(Repeats Friday’s story without changes)
By Jamie McGeever
LONDON, Sept 21 (Reuters) - Few have flexed their muscles in the U.S. bond market over the last 15 years quite like foreign central banks, who have played a major part in the bull run by recycling their trade surpluses and building up trillions of dollars of currency reserves.
But that was when bonds were rising. They may be powerless to fully protect their vast holdings of U.S. Treasuries when the market turns and prices start falling, a long process that many observers say we are in the early stages of right now.
A fall in the price of U.S. bonds will wipe tens or even hundreds of billions off the value of central banks’ holdings, but trying to get out and sell early is dangerous because that would almost certainly accelerate the decline.
These institutions aren’t short-term traders, they’re long-term investors who don’t react in a knee-jerk fashion to market moves. When it comes to their FX reserves, stability and capital preservation are paramount.
Yet the list of reasons why they might want to loosen their ties to the U.S. dollar, bonds and financial ecosystem in general is growing. Especially if the current Treasuries sell-off proves to be the start of a proper reversal.
The focus is on China, which holds $1.2 trillion of U.S. Treasuries. But there are smaller holders - “free riders”, as economist Nouriel Roubini once dubbed them - who collectively pack a powerful punch.
Algeria and Turkey, for example, each hold around $100 bln of FX reserves, and Iran has over $130 bln. Many smaller holders will have their Treasuries in custody centres such as London or Luxembourg.
China selling, or just not buying more U.S. bonds, would be a significant development, pushing up U.S. borrowing costs and potentially denting U.S. growth. Similar behaviour from Roubini’s free riders could have a similar impact too.
You can see why they might consider it. Many could join China and get sucked into trade disputes with Washington, some may want to reduce their dependency on the dollar, and others might want to distance themselves from an increasingly hostile and unpredictable U.S. administration.
But they will be mindful of the damage that could do to their stash of Treasuries, borrowing costs, and GDP growth.
“They are limited in that any damage they do to the U.S. will rebound both on themselves and on other countries. So a bit of an own goal,” said Steven Englander at Standard Chartered.
The stakes are huge. Global foreign exchange reserves total $11.59 trillion. Most of that is held by emerging markets, including oil producers.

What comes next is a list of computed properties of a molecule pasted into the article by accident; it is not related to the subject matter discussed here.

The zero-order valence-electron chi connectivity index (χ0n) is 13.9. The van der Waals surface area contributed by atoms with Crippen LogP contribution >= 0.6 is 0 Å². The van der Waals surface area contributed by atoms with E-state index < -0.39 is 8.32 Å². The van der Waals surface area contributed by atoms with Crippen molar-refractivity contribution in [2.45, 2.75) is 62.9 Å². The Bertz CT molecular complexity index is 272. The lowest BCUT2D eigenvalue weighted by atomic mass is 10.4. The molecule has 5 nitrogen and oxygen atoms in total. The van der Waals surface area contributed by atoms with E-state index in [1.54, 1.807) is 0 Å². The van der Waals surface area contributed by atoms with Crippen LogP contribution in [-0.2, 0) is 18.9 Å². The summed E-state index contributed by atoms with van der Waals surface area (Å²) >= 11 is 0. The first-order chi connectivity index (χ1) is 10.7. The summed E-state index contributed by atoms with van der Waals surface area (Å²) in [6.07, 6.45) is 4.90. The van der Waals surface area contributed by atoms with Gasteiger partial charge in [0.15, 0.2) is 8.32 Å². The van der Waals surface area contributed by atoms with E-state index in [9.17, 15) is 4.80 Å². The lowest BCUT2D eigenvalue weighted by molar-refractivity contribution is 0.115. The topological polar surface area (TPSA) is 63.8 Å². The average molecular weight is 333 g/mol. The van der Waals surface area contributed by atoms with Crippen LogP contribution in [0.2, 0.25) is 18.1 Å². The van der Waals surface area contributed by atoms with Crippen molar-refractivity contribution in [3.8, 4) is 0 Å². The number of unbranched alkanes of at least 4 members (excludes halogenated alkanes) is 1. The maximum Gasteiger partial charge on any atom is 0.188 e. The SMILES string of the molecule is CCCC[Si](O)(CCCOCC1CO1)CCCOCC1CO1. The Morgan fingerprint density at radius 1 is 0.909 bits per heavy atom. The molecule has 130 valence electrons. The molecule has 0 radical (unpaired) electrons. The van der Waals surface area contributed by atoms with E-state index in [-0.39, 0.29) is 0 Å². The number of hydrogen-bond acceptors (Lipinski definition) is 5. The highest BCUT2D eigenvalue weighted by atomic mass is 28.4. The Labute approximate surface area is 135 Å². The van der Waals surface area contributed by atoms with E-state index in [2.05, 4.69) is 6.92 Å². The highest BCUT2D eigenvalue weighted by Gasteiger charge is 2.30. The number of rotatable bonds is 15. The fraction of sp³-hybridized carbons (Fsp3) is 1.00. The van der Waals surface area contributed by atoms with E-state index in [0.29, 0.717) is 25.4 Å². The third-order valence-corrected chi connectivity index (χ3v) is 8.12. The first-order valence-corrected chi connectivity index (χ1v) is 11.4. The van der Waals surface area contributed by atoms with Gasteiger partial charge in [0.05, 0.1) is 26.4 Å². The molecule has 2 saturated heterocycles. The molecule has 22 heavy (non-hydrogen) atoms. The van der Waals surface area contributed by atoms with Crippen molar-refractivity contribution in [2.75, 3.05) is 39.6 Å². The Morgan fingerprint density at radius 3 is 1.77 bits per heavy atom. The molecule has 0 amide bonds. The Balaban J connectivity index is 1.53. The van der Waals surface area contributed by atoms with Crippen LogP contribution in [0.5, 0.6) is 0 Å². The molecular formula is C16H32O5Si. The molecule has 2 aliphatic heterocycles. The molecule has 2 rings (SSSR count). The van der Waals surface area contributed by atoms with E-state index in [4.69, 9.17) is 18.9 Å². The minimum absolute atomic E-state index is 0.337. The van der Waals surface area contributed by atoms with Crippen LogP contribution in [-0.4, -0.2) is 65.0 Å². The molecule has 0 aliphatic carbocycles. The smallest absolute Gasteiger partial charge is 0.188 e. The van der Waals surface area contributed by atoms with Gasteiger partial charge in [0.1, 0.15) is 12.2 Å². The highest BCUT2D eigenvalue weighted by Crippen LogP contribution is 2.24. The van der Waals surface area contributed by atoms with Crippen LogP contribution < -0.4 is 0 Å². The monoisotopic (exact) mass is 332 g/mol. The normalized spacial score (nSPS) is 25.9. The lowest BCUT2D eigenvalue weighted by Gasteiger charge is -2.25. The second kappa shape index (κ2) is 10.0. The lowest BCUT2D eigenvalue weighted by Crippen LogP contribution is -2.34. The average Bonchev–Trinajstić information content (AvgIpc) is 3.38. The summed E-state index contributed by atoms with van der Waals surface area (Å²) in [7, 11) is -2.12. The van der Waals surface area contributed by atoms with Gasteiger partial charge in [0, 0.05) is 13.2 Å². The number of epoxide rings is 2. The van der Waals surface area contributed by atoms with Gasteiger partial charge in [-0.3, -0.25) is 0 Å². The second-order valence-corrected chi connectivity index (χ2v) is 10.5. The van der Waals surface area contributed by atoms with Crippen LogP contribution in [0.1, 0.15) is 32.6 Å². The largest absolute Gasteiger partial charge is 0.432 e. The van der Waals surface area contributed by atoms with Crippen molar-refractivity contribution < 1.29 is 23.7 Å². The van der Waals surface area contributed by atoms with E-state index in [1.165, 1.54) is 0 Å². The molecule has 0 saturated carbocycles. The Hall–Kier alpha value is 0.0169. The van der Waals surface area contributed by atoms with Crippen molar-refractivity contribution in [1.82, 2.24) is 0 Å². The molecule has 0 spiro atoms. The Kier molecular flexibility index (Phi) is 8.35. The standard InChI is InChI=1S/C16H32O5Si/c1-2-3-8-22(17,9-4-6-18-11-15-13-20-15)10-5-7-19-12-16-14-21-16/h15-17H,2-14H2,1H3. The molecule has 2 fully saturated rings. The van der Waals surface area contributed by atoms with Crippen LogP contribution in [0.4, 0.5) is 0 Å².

The U.S. Treasury market is a $15.7 trillion market and foreign central banks hold $4 trillion of Treasury securities, $3.67 trillion of them bonds. The true figure is probably even higher once sovereign wealth funds are factored in.
The degree to which central banks muscled their way into the U.S. bond market over the last 15 years is astonishing, especially in 2003-08 when current account surpluses, oil revenue and reserve accumulation soared.
Global reserves more than doubled in that period to $7.3 trillion from $3 trillion. China emerged as a world economic superpower growing up to 10 percent a year, and its FX reserves grew fivefold to $2 trillion from $400 billion.
Current account surpluses in the emerging world ballooned. Saudi Arabia’s nudged 30 pct of GDP in 2005 as rose to a record $147 a barrel in 2008 from $30 in 2003.
These dollars flowed back into U.S. assets to plug the yawning current account deficit, which topped out at a record 6 pct of GDP in 2006.
The U.S. bond market boomed and continued to boom after the crisis thanks to the Fed’s $3.6 trillion QE programme. But it’s a different picture today.
The Fed is shrinking its balance sheet, and from October 1 it will allow maturities of $50 bln a month to go unreinvested. That’s $600 bln a year, a big demand gap.
Supply is rising fast as tax cuts and higher defense spending blows open the deficit. Gross Treasury issuance topped $1 trillion on a monthly basis for the first time ever in August, according to SIFMA data.
Meanwhile, Washington is imposing tariffs on imports and slapping financial sanctions on Russia and threatening others. And no bank wants to risk becoming another BNP Paribas, which was fined $9 billion by the Justice Department in 2015 for violating U.S.-imposed sanctions against Sudan, Cuba and Iran.
The U.S. bond market’s demand and supply dynamics may be shifting. The 10-year yield rose to 3.09 pct this week, near its highest since 2011. If the selling accelerates many countries may want to get out, but find their hands are tied.
Reporting by Jamie McGeever Editing by xxxxxxxxxxxx